submit50 is a command-line tool with which you can submit work (e.g., problem sets) to a course (e.g., CS50). It’s based on
git, a “distributed version control system” that allows you to save different versions of files without having to give each version a unique filename (as you might be wont to do on your own Mac or PC!). Via
submit50 and, in turn,
git can you thus submit work multiple times (i.e., multiple versions thereof).
When you run
submit50, your files are “pushed” (i.e., uploaded) to CS50’s “organization” (also named “submit50”) on GitHub, a popular service via which developers (like you!) can share code. Your files are stored in a “repository” (a folder, essentially) to which only you and some of CS50’s staff have access (and anyone else to whom you grant access). Your work can thus be reviewed and scored in one central place, whether you wrote it in CS50 IDE or elsewhere!
Install Python 3.6 or later, if you haven’t already.
pip, if you haven’t already.
pip3 install submit50
pip3 install --upgrade submit50
usage: submit50 [-h] [--logout] [-v] [-V] slug positional arguments: slug prescribed identifier of work to submit optional arguments: -h, --help show this help message and exit --logout logout of submit50 -v, --verbose show commands being executed -V, --version show program's version number and exit
To submit work with
cd to the work’s directory and execute
slug is the unique identifier for the work you’re submitting, as prescribed by the course (as in a problem’s specification). Although the
slug might resemble the path to a directory, it’s simply a unique identifier, independent of your own work’s location. If you’ve not recently run
submit50 (within the past week), you might be prompted to log in with your GitHub username and password. (Per the source code for
submit50, your username and password are sent only to GitHub, not to CS50’s own servers.) You will then be prompted to confirm whether you indeed want to submit one or more files from your current directory, unless you’re missing one or more required files, in which case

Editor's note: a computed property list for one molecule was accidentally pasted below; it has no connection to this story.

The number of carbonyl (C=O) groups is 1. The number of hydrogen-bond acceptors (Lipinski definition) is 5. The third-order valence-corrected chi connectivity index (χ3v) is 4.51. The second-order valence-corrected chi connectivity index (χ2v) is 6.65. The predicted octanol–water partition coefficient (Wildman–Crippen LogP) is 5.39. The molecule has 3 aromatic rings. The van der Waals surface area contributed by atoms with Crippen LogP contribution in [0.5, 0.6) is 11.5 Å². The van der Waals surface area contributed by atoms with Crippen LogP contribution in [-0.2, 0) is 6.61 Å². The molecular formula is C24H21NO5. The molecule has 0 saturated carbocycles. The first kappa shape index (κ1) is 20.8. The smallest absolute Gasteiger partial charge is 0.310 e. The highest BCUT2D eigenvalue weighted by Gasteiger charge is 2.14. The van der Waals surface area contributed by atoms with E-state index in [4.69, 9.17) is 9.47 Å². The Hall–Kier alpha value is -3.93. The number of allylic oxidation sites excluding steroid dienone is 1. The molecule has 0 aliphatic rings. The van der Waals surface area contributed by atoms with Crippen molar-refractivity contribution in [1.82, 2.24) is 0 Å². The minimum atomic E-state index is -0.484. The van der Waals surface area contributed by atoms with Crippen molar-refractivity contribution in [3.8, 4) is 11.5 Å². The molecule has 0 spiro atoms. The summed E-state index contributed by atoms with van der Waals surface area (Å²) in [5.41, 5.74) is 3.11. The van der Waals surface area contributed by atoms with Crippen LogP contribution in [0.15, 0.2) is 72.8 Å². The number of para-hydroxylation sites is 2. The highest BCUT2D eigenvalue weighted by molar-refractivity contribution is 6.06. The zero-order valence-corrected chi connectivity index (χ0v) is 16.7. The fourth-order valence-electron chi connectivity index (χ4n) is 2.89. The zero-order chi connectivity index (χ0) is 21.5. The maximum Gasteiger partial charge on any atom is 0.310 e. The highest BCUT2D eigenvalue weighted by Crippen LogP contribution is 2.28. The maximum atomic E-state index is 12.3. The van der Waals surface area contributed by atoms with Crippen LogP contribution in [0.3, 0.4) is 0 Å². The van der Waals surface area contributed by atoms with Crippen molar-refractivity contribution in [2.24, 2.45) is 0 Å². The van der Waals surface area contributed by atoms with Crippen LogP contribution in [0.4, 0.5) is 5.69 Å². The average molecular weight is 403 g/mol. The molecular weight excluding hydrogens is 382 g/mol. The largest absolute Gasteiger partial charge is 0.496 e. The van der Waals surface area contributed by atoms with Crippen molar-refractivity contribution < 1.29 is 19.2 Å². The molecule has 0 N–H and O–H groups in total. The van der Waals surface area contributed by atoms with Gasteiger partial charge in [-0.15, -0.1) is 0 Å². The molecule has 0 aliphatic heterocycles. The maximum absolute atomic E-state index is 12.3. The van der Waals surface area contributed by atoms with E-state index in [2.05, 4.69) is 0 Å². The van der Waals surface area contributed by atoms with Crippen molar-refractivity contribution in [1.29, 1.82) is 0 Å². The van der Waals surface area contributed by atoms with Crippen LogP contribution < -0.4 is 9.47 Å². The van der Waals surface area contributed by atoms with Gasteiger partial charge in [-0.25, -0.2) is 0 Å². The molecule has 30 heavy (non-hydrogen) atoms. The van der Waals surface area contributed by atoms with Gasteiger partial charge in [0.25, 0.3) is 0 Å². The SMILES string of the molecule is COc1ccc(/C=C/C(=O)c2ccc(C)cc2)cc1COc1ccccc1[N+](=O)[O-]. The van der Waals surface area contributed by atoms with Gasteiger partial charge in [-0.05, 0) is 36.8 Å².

submit50 will instead exit without submitting anything.
submit50 pushes your work to GitHub via HTTPS, which requires your GitHub username and password, which is why
submit50 prompts you for both at least once per week. If you’d prefer not to provide
submit50 with your GitHub username and password at all, you can instead push your work to GitHub via SSH. Configure your workspace on CS50 IDE (or your own computer) as follows.
ssh -T -p443 email@example.com
ssh.github.comto the list of known hosts for
ssh, answering “yes” if prompted whether you’re sure you want to continue connecting. If all goes well, you should see the message
Hi <USERNAME>! You've successfully authenticated, but GitHub does not provide shell access. Connection to github.com closed.
<USERNAME> is your GitHub username).
Thereafter, you should be able to run
submit50 without ever being prompted for your GitHub username or password.
If comfortable with
git, you can submit work without
submit50. Simply push your work to the expected branch (i.e., the work’s prescribed slug which is found in the “How to Submit” section of each project.) of
jharvard is your own GitHub username. To get started, either clone that repository or add it to an existing repository as a remote.
On each such branch, take care to create a
.gitignore file based on
slug is as before, so that you don’t submit files that
submit50 would otherwise ignore.
Note again that the branch should not be
main, or the like, and instead be the work’s prescribed slug as listed in the project specification.
To see how
git underneath the hood, execute
submit50 -v slug
submit50 --verbose slug
slug is the unique identifier for the work you’re submitting.
Do I need to provide
submit50 with my GitHub username and password?
Nope, you can instead authenticate via SSH.
If I use
git locally, will
submit50 affect my local repository?
submit50 uses its own
/tmp). It will ignore any
.git directory that you might have locally.
submit50 remember my GitHub password?
submit50 remembers your username and password in RAM using
git-credential-cache. Your password is never stored on disk or transmitted elsewhere.